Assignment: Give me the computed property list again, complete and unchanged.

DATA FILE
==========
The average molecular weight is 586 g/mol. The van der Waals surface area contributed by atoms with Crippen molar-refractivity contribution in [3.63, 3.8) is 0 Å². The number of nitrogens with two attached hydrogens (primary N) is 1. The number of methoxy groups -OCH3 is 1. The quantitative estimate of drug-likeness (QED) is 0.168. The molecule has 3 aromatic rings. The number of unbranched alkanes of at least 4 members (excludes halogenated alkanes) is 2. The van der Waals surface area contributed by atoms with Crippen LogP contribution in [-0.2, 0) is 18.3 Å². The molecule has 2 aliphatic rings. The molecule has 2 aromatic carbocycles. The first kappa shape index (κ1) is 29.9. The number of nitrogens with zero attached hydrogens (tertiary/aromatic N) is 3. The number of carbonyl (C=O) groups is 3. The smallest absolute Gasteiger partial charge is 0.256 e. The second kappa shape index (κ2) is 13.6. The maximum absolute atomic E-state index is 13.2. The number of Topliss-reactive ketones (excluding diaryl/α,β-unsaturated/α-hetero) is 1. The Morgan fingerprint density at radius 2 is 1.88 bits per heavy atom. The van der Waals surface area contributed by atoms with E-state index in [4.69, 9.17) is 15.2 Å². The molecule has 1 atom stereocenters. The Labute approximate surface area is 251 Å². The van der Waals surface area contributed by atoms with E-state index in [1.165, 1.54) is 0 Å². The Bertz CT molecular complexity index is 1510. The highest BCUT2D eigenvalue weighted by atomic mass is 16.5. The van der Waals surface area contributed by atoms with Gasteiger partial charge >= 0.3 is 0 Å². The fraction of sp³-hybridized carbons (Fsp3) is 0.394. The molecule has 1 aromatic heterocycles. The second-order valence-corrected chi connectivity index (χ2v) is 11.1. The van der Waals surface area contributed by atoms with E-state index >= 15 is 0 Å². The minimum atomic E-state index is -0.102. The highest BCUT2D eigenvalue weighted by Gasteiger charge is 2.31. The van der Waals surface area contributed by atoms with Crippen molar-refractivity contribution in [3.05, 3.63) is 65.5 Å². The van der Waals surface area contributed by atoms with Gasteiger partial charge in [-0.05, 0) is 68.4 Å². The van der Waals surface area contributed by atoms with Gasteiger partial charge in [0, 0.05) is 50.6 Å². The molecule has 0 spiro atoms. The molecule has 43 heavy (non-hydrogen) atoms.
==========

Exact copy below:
The average molecular weight is 586 g/mol. The van der Waals surface area contributed by atoms with Crippen molar-refractivity contribution in [3.63, 3.8) is 0 Å². The number of nitrogens with two attached hydrogens (primary N) is 1. The number of methoxy groups -OCH3 is 1. The quantitative estimate of drug-likeness (QED) is 0.168. The molecule has 3 aromatic rings. The number of unbranched alkanes of at least 4 members (excludes halogenated alkanes) is 2. The van der Waals surface area contributed by atoms with Crippen LogP contribution in [-0.2, 0) is 18.3 Å². The molecule has 2 aliphatic rings. The molecule has 2 aromatic carbocycles. The first kappa shape index (κ1) is 29.9. The number of nitrogens with zero attached hydrogens (tertiary/aromatic N) is 3. The number of carbonyl (C=O) groups is 3. The smallest absolute Gasteiger partial charge is 0.256 e. The second kappa shape index (κ2) is 13.6. The maximum absolute atomic E-state index is 13.2. The number of Topliss-reactive ketones (excluding diaryl/α,β-unsaturated/α-hetero) is 1. The Morgan fingerprint density at radius 2 is 1.88 bits per heavy atom. The van der Waals surface area contributed by atoms with E-state index in [4.69, 9.17) is 15.2 Å². The molecule has 1 atom stereocenters. The Labute approximate surface area is 251 Å². The van der Waals surface area contributed by atoms with E-state index in [1.165, 1.54) is 0 Å². The Bertz CT molecular complexity index is 1510. The highest BCUT2D eigenvalue weighted by atomic mass is 16.5. The van der Waals surface area contributed by atoms with Gasteiger partial charge >= 0.3 is 0 Å². The fraction of sp³-hybridized carbons (Fsp3) is 0.394. The molecule has 1 aromatic heterocycles. The second-order valence-corrected chi connectivity index (χ2v) is 11.1. The van der Waals surface area contributed by atoms with E-state index >= 15 is 0 Å². The minimum atomic E-state index is -0.102. The highest BCUT2D eigenvalue weighted by Gasteiger charge is 2.31. The van der Waals surface area contributed by atoms with Crippen molar-refractivity contribution in [3.05, 3.63) is 65.5 Å². The van der Waals surface area contributed by atoms with Gasteiger partial charge in [-0.05, 0) is 68.4 Å². The van der Waals surface area contributed by atoms with Gasteiger partial charge in [0, 0.05) is 50.6 Å². The molecule has 0 spiro atoms. The molecule has 43 heavy (non-hydrogen) atoms.